Boosting RFK Jr., Murdoch Pushes 2024 Rightward

Robert F. Kennedy Jr., son of a slain presidential candidate and nephew of a slain president, best known for his discredited anti-vaccine views (Scientific American, 1/11/17), is carrying on his family tradition of seeking high political office. As President Joe Biden’s approval numbers appear to slide (Politico, 5/7/23) with the general election still more than a year away, Kennedy sees an opening in the Democratic field.

Unlike many of his cousins, Kennedy doesn’t have political experience, and no one can identify who his political base might be. A recent poll (The Hill, 6/16/23) gave Kennedy the support of 15% of Democratic primary voters, with 21% of respondents having a positive view of him. CNN research (press release, 5/25/23) found that the biggest driver of support for RFK Jr. is the name “Kennedy.”

 Pro-RFK Jr. Super PAC Has Deep Ties to Marjorie Taylor Greene, George Santos

Rolling Stone (6/23/23): Robert F. Kennedy’s presidential bid ” is awash in support from Donald Trump’s allies in MAGA World, conservative media, and some of the Republican-donor elite.”

It’s a big deal to challenge an incumbent president in the primary—Kennedy’s other uncle, Sen. Ted Kennedy, tried and failed in 1980 against Jimmy Carter. But unlike his uncle, Robert lacks the progressive bona fides that gave Ted a reputation as a liberal lion.

Naomi Klein (Guardian, 6/14/23) documented that Robert Kennedy has turned against some of his own policies on fighting climate change, has embraced free-market solutions on the environment, and is enthusiastically supportive of the Israeli government. The founders of Heal the Divide, a new Kennedy Super PAC, “have a deeply pro–Donald Trump bent—including ties to arch-MAGA officials such as Marjorie Taylor Greene, George Santos and Herschel Walker” (Rolling Stone, 6/23/23).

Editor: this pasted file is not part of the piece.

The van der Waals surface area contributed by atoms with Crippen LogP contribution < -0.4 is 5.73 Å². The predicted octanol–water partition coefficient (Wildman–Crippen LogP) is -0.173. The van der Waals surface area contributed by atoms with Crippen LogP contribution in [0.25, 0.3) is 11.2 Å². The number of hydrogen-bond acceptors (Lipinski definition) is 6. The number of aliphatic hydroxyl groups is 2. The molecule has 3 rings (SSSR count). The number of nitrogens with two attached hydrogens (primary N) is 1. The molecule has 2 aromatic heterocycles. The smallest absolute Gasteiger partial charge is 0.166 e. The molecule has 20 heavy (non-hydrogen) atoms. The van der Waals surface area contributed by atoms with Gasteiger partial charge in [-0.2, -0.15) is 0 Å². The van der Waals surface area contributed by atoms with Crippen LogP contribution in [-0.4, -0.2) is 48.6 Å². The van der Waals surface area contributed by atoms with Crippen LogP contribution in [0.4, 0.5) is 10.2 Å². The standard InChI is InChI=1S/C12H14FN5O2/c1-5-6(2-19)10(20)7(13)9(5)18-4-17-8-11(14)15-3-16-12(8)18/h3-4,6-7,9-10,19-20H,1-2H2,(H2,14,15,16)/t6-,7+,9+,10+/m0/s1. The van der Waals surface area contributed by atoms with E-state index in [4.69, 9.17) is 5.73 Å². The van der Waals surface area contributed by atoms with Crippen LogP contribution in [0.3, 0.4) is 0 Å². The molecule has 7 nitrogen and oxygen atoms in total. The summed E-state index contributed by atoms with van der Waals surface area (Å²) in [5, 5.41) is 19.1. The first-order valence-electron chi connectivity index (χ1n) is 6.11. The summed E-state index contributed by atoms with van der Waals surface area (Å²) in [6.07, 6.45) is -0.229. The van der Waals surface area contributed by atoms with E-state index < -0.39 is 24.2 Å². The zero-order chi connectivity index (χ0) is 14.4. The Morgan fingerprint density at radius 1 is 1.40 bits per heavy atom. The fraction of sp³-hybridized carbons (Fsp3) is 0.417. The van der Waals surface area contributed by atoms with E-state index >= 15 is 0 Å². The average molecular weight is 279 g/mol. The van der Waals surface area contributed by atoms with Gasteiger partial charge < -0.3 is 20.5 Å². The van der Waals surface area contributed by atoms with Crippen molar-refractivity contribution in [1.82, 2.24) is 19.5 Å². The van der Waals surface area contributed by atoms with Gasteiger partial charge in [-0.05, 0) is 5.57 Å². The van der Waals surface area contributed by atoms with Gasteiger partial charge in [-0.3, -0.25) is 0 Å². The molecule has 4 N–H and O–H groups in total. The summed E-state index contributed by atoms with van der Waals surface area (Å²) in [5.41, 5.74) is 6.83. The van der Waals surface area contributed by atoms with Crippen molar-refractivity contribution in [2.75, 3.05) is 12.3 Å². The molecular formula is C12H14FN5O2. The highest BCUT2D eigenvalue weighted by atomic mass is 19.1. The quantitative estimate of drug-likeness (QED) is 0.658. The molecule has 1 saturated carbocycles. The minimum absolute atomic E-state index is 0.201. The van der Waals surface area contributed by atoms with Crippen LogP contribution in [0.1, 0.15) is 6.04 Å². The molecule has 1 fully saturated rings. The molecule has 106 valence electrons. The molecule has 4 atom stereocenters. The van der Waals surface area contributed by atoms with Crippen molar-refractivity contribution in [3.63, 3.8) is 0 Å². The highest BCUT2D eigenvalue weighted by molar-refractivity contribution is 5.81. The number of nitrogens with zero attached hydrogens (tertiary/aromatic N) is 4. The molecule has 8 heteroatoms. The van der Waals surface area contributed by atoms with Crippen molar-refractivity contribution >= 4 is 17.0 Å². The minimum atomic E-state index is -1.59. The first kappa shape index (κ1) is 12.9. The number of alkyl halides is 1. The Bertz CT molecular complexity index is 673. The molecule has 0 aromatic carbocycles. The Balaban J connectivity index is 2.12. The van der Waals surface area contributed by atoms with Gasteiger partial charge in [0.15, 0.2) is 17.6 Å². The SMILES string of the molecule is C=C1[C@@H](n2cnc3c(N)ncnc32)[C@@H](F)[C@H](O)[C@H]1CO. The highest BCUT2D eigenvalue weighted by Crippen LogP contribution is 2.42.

That’s on top of the big business support behind RFK Jr. that betrays his populist facade. Former Twitter boss Jack Dorsey is backing Kennedy (The Hill, 6/5/23), while venture capitalists/podcasters David Sacks and Chamath Palihapitiya are planning to hold a Bay Area fundraiser for him (Axios, 6/8/23). CNBC (6/21/23) reported that Kennedy “has another wealthy backer in his corner: veteran Wall Street executive Omeed Malik.”

Musk, crypto and Reaganism

Accordingly, Rupert Murdoch’s media empire is doing its best to keep Kennedy’s ambitions afloat. Despite their reputation for supporting Republicans, Murdoch’s outlets have also seen conservative Democrats in primaries as vehicles for pushing the general political center of gravity to the right (, 3/12/21, 7/16/21).

 Why I’m not an anti-vaxxer

Robert Kennedy (New York Post, 6/22/23) says, “I am not and have never been anti-vaccine”—but he’s also said of vaccination (Science-Based Medicine, 6/12/23), “This is a holocaust, what this is doing to our country.”

For starters, Murdoch’s New York Post (6/22/23) featured a long interview with Kennedy that mostly acted as campaign public relations. It started off with a rejection of the label “anti-vaccine,” a common trick Kennedy uses that Klein debunks in her Guardian article. He claims that he is carrying on the liberal torch of his father and uncle, but everything he says sounds to the right of Richard Nixon.

“I like Elon Musk because he supports freedom of speech,” Kennedy said, playing to Musk’s right-wing following. The Post doesn’t challenge this statement with the fact that Twitter under Musk’s watch “has approved 83% of censorship requests by authoritarian governments” (El Pais, 5/24/23), or that Musk is also known for silencing and attempting to silence critics of Tesla (CNBC, 6/15/23; Yahoo! Finance, 6/22/23) and left-wing activists (Intercept, 11/29/23).

Kennedy also gave an approving nod to Bitcoin and other cryptocurrency—a favored commodity among conservatives—and said his administration would sparingly regulate crypto, even though crypto mining has enormously detrimental environmental impacts.